Lepak’s world is a realm outside of the machinations of the marketplace; “i’m still trying to figure out how to be in the world”. Unfortunately the world as it is is not a place any sensitive person would choose to be in/ But we don’t have a choice do we? Janssen made a choice the moment he heard Lepak’s voice at a live concert, he chose to follow her rigorously, filming gigs, recording sessions, soundchecks and, most presciently, a series of intimate conversations with the singer that make you feel like you’re sitting next to her and she’s talking to you for the first time about subjects that are of grave import to her, that are necessary. How she overcame her shyness, “the voice really got stuck inside”, and found her singing voice is a section of the film that will grab you by the throat and have you swallowing back tears and the descriptions of her fight to battle an eating disorder cannot but bring to mind the tragedy of karen carpenter and her battle against anorexia nervosa. “Hunger is a voice that needs to be listened to.” Indeed.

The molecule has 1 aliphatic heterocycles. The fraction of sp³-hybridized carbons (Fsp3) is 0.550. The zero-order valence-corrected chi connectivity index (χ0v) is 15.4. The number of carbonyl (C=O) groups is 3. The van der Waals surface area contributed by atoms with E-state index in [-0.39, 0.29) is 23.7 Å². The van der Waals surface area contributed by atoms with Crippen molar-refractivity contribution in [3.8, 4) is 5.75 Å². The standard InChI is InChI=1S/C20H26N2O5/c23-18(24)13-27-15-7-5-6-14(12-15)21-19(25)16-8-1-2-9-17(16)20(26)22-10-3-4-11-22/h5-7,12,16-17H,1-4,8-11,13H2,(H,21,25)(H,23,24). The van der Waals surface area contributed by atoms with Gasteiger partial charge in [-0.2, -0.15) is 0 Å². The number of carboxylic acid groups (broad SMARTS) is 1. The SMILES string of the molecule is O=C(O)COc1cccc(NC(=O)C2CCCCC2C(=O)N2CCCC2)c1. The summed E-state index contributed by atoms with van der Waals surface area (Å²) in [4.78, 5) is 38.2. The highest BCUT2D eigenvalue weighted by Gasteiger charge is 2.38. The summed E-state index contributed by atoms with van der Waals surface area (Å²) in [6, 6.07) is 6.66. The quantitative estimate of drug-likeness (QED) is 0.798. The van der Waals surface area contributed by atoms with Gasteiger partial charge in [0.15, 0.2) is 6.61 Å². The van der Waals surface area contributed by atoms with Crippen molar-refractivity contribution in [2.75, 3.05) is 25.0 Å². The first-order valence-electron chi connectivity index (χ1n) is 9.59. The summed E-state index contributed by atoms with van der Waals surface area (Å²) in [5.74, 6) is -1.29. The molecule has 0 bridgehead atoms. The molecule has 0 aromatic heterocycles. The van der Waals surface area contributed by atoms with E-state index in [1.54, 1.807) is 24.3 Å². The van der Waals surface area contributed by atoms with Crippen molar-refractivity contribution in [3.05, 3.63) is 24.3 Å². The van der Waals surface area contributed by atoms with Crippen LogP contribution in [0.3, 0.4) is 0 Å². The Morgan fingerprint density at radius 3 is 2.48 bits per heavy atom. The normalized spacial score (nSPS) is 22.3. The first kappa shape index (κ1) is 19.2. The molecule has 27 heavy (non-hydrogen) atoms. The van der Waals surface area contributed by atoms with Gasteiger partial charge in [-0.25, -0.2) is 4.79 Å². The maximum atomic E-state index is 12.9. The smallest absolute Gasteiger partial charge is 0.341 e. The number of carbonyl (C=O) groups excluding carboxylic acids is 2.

Journey to the self is a film that needs to be seen.
contact Helgé Janssen for your copy : firstname.lastname@example.org
October 21, 2013
first published here: http://www.filmcontact.com/africa/south-africa/good-report-receives-critical-acclaim-lff
October 1, 2013
I witnessed an ancient ceremony in the mountains of northern Zambia in
which a traditional healer cleansed two widows in a holy river. Both were
being haunted and made sick by the spirits of their dead husbands, who do
not want to move to the place of the dead, because certain rituals were
not performed correctly after their death.
The healer sprinkles them with purifying herbs, beats them with twigs, and
chants old songs commanding the spirits to leave ‘to the west, where the
dead live’ and leave the women in peace.
I was much impressed by the purity of this ceremony and its connection
with nature, and also with the gladness and relief of the women
This video is the tenth short documentary in my Spirits of Africa series
for the Youtube channel of the same name which has recently passed 60.000
Met vriendelijke groet, best regards, from Ton van der Lee